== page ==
Causes / typical injury mechanism:
Patellar sleeve fracture occurs within the pediatric population. The patella is a sesamoid bone that is part of the quadriceps extensor mechanism; ossification begins at 3-6 years of age. This type of fracture is described as an avulsion of a small bony fragment, the articular cartilage, periosteum, and retinaculum, from the distal pole of the patella. During growth, the lower pole of the patella is inherently weak at the growth plate, which can lead to avulsion of the lower pole of the patella.
This type of osteochondral fracture of the patella is the result of high-impact jumping activities where the quadriceps contracts on a flexed knee (eccentric contraction). This leads the inferior pole of the patella to be avulsed from the rest of the patella's body. The sleeve fragment will be pulled inferiorly by the patellar tendon, and the patellar body will be pulled superiorly by the quadriceps tendon.Classic history and presentation:
- A common feature in the patient's history of patellar sleeve fracture is the absence of direct knee trauma.
- The patient will describe their activity leading to injury as associated with sports or jumping activities.
- After the injury, the patient's knee joint will be swollen and painful, and the patient will be unable to perform a straight leg raise.
The incidence of patellar fracture among the pediatric population is at 6.5%; patellar sleeve fracture is the most common (38%-73%) type of patellar fracture among skeletally immature children. Patellar sleeve fractures are rare among the pediatric population (less than 1% of all pediatric fractures). This is because the immature patella is surrounded by a thick layer of cartilage, which protects it from fracture. Patellar sleeve fractures are also rare because children are less likely to undergo high-energy trauma.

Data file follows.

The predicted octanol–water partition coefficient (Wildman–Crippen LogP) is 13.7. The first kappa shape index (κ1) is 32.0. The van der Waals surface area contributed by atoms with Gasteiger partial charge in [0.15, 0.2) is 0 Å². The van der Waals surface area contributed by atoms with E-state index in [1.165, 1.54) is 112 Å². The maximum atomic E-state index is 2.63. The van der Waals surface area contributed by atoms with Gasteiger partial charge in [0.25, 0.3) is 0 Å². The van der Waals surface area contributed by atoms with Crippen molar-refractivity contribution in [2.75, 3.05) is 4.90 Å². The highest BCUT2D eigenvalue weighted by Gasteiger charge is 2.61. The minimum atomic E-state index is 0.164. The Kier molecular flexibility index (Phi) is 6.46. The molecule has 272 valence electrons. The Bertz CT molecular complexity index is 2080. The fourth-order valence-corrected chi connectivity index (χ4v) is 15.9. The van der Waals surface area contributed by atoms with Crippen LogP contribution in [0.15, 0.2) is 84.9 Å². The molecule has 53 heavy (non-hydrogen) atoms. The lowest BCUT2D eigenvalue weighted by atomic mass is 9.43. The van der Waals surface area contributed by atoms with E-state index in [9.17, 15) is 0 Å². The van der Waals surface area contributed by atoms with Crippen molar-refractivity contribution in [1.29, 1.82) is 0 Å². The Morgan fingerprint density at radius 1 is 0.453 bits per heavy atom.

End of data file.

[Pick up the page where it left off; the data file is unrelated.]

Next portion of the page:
- Age – 8-12 years
- Sex / gender – More common in males (5:1)
Patellar sleeve fracture risk factors are sports with jumping (eg, basketball, gymnastics, hurdling), landing on feet from a slight elevation (eg, monkey bars), and jumping activities. Patellar sleeve fracture is unique to the pediatric population between the ages of 8 and 12 years, where the patella still has open growth plates, making it susceptible to avulsion forces prior to skeletal maturity. Pathophysiology:
Patellar sleeve fracture is the separation of the articular cartridge, retinaculum, periosteum, and small bony fragments of the patella.
This is due to vigorous contraction of the quadriceps to a flexed knee, which leads to avulsion forces. This leads to the separation of the cartilage "sleeve" from the patella and thereby disrupts the extensor mechanism. Grade / classification system:
- Inferior patellar pole – High-riding patella (patella alta) is the most common patellar sleeve fracture
- Superior patellar pole – Low-riding patella (patella baja) with an anterior tilt